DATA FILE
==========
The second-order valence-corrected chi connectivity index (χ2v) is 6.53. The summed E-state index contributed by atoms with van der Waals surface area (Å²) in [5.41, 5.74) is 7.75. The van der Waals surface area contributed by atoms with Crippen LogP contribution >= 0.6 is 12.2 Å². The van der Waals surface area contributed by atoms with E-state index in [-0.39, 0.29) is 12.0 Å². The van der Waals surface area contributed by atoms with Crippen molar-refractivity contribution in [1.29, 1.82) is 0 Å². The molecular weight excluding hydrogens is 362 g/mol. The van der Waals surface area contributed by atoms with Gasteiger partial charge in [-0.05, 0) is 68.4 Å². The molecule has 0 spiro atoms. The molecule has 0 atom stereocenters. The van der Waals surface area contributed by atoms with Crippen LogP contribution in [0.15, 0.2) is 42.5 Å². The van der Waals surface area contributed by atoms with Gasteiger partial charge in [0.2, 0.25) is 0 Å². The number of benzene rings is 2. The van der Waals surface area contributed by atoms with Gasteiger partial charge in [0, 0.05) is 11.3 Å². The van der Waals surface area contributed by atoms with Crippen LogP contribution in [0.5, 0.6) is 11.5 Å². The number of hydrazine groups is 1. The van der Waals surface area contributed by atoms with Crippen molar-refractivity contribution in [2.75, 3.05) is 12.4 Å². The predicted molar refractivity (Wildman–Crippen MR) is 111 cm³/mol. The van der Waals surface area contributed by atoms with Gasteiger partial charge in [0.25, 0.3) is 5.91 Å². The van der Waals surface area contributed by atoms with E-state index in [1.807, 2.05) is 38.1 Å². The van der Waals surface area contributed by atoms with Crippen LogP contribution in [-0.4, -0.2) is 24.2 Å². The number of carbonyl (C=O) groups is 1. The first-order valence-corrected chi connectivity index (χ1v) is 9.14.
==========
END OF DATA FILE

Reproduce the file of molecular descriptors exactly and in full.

The second-order valence-corrected chi connectivity index (χ2v) is 6.53. The summed E-state index contributed by atoms with van der Waals surface area (Å²) in [5.41, 5.74) is 7.75. The van der Waals surface area contributed by atoms with Crippen LogP contribution >= 0.6 is 12.2 Å². The van der Waals surface area contributed by atoms with E-state index in [-0.39, 0.29) is 12.0 Å². The van der Waals surface area contributed by atoms with Crippen molar-refractivity contribution in [1.29, 1.82) is 0 Å². The molecular weight excluding hydrogens is 362 g/mol. The van der Waals surface area contributed by atoms with Gasteiger partial charge in [-0.05, 0) is 68.4 Å². The molecule has 0 spiro atoms. The molecule has 0 atom stereocenters. The van der Waals surface area contributed by atoms with Crippen LogP contribution in [0.15, 0.2) is 42.5 Å². The van der Waals surface area contributed by atoms with Gasteiger partial charge in [0.2, 0.25) is 0 Å². The number of benzene rings is 2. The van der Waals surface area contributed by atoms with Gasteiger partial charge in [0, 0.05) is 11.3 Å². The van der Waals surface area contributed by atoms with Crippen LogP contribution in [0.5, 0.6) is 11.5 Å². The number of hydrazine groups is 1. The van der Waals surface area contributed by atoms with Crippen molar-refractivity contribution in [2.75, 3.05) is 12.4 Å². The predicted molar refractivity (Wildman–Crippen MR) is 111 cm³/mol. The van der Waals surface area contributed by atoms with Gasteiger partial charge in [0.25, 0.3) is 5.91 Å². The van der Waals surface area contributed by atoms with E-state index in [1.807, 2.05) is 38.1 Å². The van der Waals surface area contributed by atoms with Crippen LogP contribution in [-0.4, -0.2) is 24.2 Å². The number of carbonyl (C=O) groups is 1. The first-order valence-corrected chi connectivity index (χ1v) is 9.14.